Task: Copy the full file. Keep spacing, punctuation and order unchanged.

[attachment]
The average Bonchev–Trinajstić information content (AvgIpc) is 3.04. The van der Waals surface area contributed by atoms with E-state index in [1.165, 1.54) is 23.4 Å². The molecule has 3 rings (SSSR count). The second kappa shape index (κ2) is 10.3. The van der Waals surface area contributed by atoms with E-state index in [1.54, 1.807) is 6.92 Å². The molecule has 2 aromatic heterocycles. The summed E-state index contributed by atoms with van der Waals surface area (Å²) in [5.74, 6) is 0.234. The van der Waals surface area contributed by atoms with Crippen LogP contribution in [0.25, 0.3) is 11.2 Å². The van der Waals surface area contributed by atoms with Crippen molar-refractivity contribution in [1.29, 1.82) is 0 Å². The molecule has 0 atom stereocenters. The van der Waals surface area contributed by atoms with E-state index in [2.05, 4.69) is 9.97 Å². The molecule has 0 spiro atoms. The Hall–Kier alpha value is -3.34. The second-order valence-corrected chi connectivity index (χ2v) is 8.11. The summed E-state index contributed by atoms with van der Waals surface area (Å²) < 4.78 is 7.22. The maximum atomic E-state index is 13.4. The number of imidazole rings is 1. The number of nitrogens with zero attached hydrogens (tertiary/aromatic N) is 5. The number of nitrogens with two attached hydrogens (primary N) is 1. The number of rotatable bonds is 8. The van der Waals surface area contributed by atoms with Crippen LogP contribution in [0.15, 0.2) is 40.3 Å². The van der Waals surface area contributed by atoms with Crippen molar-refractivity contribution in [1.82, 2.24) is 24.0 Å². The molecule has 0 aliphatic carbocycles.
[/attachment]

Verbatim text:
The average Bonchev–Trinajstić information content (AvgIpc) is 3.04. The van der Waals surface area contributed by atoms with E-state index in [1.165, 1.54) is 23.4 Å². The molecule has 3 rings (SSSR count). The second kappa shape index (κ2) is 10.3. The van der Waals surface area contributed by atoms with E-state index in [1.54, 1.807) is 6.92 Å². The molecule has 2 aromatic heterocycles. The summed E-state index contributed by atoms with van der Waals surface area (Å²) in [5.74, 6) is 0.234. The van der Waals surface area contributed by atoms with Crippen LogP contribution in [0.25, 0.3) is 11.2 Å². The van der Waals surface area contributed by atoms with Crippen molar-refractivity contribution in [1.29, 1.82) is 0 Å². The molecule has 0 atom stereocenters. The van der Waals surface area contributed by atoms with E-state index in [2.05, 4.69) is 9.97 Å². The molecule has 0 spiro atoms. The Hall–Kier alpha value is -3.34. The second-order valence-corrected chi connectivity index (χ2v) is 8.11. The summed E-state index contributed by atoms with van der Waals surface area (Å²) < 4.78 is 7.22. The maximum atomic E-state index is 13.4. The number of imidazole rings is 1. The number of nitrogens with zero attached hydrogens (tertiary/aromatic N) is 5. The number of nitrogens with two attached hydrogens (primary N) is 1. The number of rotatable bonds is 8. The van der Waals surface area contributed by atoms with Crippen LogP contribution in [0.15, 0.2) is 40.3 Å². The van der Waals surface area contributed by atoms with Crippen molar-refractivity contribution in [1.82, 2.24) is 24.0 Å². The molecule has 0 aliphatic carbocycles.